Guided history walks are really popular here in London. I’ve been on a few of them myself and have never been disappointed. On Saturday, I went to a ‘Historic Local Walk: South Hampstead’, held by Friends of St Mary’s, a charity supporting vulnerable young people.
We had an excellent guide, David Brown, who most definitely knew the art of mixing knowledge and entertainment. I had never heard about the Hampstead murders, nor had I ever heard about Martina Bergman Österberg, a pioneer in physical education for women and a suffragette. I was also introduced to a very different lady, Lillie Langtry, one of the many mistresses of Albert Edward the Prince of Wales.
The house Sean Connery lived in while filming James Bond.
The house where T.S. Eliot was a lodger when he met his first wife Vivienne.
If you are visiting London, I highly recommend going on one of these walks.
Congratulations to Queen Elizabeth II on becoming the UK’s longest-serving monarch!
Today, at 5.30PM, she has passed the record set by her great-great grandmother, Queen Victoria.
Adored by so many and hated by others, this tiny woman has reigned for 63 years and seven months. Her Majesty has said that she doesn’t want a fuss to be made, but of course there are celebrations.
Since I moved to England I’ve thoroughly enjoyed observing the complicated relationship this nation has with its Royal Family. In a way, The British Monarchy is their Disneyland. I used to wonder why on earth a nation would spend so much money on something as trivial in modern times. The answer is quite simple, I’m told they cash in even more than they spend on it. It’s always about money, isn’t it?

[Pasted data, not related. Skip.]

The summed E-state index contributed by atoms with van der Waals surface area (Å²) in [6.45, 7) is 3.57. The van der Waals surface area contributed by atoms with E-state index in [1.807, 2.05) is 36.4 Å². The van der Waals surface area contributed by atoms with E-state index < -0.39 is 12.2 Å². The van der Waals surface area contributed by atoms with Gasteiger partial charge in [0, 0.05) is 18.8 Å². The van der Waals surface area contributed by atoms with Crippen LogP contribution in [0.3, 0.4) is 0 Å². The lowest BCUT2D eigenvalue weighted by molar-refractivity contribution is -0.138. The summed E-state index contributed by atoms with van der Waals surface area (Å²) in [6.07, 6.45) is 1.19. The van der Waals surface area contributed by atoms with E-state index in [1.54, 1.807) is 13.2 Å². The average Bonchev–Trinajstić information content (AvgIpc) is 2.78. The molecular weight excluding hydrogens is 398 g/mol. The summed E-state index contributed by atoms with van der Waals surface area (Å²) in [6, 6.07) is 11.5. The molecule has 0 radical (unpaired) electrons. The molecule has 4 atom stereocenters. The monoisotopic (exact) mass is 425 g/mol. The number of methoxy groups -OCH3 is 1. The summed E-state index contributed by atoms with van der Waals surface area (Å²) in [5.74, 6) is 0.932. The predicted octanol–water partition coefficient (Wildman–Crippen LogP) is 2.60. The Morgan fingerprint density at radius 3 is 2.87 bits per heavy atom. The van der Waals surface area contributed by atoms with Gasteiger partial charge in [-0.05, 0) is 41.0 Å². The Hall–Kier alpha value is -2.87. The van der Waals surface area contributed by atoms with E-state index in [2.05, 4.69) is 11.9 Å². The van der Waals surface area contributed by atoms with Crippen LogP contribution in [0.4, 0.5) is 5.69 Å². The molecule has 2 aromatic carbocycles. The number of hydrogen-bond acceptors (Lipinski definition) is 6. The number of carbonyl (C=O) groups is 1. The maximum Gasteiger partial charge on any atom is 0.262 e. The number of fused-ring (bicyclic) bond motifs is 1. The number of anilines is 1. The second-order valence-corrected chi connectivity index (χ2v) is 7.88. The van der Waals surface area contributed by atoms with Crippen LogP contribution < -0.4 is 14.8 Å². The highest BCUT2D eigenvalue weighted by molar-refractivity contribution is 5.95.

It’s also about entertainment. Nothing has made me giggle more recently than the Queen’s fake twitter account.
I love people’s diversity. This would be one boring life if everyone was the same. There are Royal fans and there are super fans. Here are two videos that made me smile.
Last night was a night of celebration in Iceland. For the first time, the national team in men’s football has secured a spot at a major international tournament thanks to their point from a goalless draw with Kazakhstan. They are through to the UEFA Euro 2016, held in France next summer.
I’m happy for the men’s team to finally be able to celebrate what the Icelandic women’s football team has celebrated three times already, in 1995, 2009 and 2013.
There are so many hidden gems in London. When I decided to visit Kenwood House, a mansion from the 18th century, it was purely because I wanted to see the location of a scene from Notting Hill. For those who know the movie; I’m talking about the scene where Anna Scott is filming and William overhears her dismissing him to a fellow actor.
Little did I know that Kenwood House has a truly exceptional collection of paintings by Rembrandt, Vermeer, Gainsborough, Turner and Reynolds, not to mention the 112 acres of glorious parkland. It’s the perfect place to visit if you want to spend a day admiring art and be able to take a stroll in beautiful surroundings as well. It’s also interesting to walk around the house and explore the stories of it’s inhabitants and if you are hungry there’s a restaurant on the grounds, offering food that’s nice.
Kenwood House was built by Robert Adam for the 1st Earl of Mansfield and saved for the nation by Edward Cecil Guinness, 1st Earl of Iveagh.
I highly recommend a visit to Kenwood House if you’re traveling to London.
Mother of all selfies. Rembrandt van Rijn – Portrait of the Artist.